Video funded through a grant from the Kate B. Reynolds Charitable Trust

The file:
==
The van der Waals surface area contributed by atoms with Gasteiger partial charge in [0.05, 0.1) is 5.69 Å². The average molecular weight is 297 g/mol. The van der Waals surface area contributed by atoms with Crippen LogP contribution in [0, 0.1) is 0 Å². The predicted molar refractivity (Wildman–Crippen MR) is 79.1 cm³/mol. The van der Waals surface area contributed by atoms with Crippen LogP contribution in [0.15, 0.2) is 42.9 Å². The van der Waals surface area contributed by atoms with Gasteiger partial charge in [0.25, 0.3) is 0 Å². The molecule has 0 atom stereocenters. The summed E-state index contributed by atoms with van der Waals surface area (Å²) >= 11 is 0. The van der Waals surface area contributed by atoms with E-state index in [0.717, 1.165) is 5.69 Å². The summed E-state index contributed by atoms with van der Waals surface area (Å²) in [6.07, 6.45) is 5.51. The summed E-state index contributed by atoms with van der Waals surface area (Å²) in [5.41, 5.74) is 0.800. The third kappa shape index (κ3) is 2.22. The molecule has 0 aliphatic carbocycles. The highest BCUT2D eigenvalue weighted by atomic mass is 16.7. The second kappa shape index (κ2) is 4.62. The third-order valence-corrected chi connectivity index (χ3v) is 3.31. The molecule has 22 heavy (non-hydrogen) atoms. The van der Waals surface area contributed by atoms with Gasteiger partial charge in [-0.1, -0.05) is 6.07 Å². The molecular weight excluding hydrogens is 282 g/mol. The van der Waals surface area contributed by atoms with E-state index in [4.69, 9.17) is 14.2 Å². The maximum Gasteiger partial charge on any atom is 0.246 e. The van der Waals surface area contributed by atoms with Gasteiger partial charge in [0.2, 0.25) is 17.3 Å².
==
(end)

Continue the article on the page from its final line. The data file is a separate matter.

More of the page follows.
Healthcare providers face increasing pressure to meet the Institute for Healthcare Improvement’s (IHI) triple aim: improve both the health of populations and patients’ experience of care (including quality and satisfaction) while reducing the per capita cost of care. Additionally, providers are tasked with reporting on the quality of the care that they provide via federal programs such as the Physician Quality Reporting System (PQRS). Shared medical appointments (SMA), which allow providers to provide medical care in a group setting, are one tool that providers can utilize to help them improve outcomes for their patients while improving patient, staff, and provider satisfaction. SMAs were developed in the 1990’s and are an innovative model for providing quality chronic disease education and promoting the self-management of chronic disease. Self-management is an integral part of care and many patients must perform multiple self-management activities on a regular basis to help prevent poor outcomes. The goal of SMAs is to provide the educational component of medical appointments with a group of patients, instead of repeating the same material over and over on a one-on-one basis. SMAs support an interdisciplinary team approach in providing care and educating the patient. Click on the image below to see how Dr. Sanjay Batish, a primary care physician in Wilmington, North Carolina, implemented diabetes-focused SMAs in his practice.